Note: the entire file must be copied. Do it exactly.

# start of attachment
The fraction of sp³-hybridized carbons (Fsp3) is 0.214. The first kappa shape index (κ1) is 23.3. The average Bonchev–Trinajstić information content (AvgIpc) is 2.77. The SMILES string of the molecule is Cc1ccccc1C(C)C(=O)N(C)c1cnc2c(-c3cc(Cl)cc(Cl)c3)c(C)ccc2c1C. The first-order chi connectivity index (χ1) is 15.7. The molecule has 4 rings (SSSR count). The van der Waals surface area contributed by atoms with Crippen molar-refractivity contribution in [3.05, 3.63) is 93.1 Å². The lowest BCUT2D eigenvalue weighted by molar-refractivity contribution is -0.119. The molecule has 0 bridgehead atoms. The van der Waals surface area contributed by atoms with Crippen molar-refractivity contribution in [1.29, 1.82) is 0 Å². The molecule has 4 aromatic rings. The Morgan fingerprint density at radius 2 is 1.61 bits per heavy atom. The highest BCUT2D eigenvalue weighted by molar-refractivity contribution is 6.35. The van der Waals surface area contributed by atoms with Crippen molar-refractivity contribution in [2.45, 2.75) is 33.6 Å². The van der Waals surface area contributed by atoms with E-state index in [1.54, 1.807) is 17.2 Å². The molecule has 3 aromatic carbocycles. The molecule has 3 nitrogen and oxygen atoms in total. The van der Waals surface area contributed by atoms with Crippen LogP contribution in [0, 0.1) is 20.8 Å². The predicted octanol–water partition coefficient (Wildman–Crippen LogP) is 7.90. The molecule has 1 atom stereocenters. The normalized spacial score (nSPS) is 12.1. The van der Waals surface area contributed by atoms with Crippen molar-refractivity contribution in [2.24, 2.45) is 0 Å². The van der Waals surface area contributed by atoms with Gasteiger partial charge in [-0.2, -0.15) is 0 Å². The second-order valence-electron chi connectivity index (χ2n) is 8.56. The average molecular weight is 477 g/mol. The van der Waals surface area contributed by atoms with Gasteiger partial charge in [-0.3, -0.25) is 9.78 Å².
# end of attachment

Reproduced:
The fraction of sp³-hybridized carbons (Fsp3) is 0.214. The first kappa shape index (κ1) is 23.3. The average Bonchev–Trinajstić information content (AvgIpc) is 2.77. The SMILES string of the molecule is Cc1ccccc1C(C)C(=O)N(C)c1cnc2c(-c3cc(Cl)cc(Cl)c3)c(C)ccc2c1C. The first-order chi connectivity index (χ1) is 15.7. The molecule has 4 rings (SSSR count). The van der Waals surface area contributed by atoms with Crippen molar-refractivity contribution in [3.05, 3.63) is 93.1 Å². The lowest BCUT2D eigenvalue weighted by molar-refractivity contribution is -0.119. The molecule has 0 bridgehead atoms. The van der Waals surface area contributed by atoms with Crippen molar-refractivity contribution in [1.29, 1.82) is 0 Å². The molecule has 4 aromatic rings. The Morgan fingerprint density at radius 2 is 1.61 bits per heavy atom. The highest BCUT2D eigenvalue weighted by molar-refractivity contribution is 6.35. The van der Waals surface area contributed by atoms with Crippen molar-refractivity contribution in [2.45, 2.75) is 33.6 Å². The van der Waals surface area contributed by atoms with E-state index in [1.54, 1.807) is 17.2 Å². The molecule has 3 aromatic carbocycles. The molecule has 3 nitrogen and oxygen atoms in total. The van der Waals surface area contributed by atoms with Crippen LogP contribution in [0, 0.1) is 20.8 Å². The predicted octanol–water partition coefficient (Wildman–Crippen LogP) is 7.90. The molecule has 1 atom stereocenters. The normalized spacial score (nSPS) is 12.1. The van der Waals surface area contributed by atoms with Crippen molar-refractivity contribution in [2.24, 2.45) is 0 Å². The van der Waals surface area contributed by atoms with Gasteiger partial charge in [-0.2, -0.15) is 0 Å². The second-order valence-electron chi connectivity index (χ2n) is 8.56. The average molecular weight is 477 g/mol. The van der Waals surface area contributed by atoms with Gasteiger partial charge in [-0.3, -0.25) is 9.78 Å².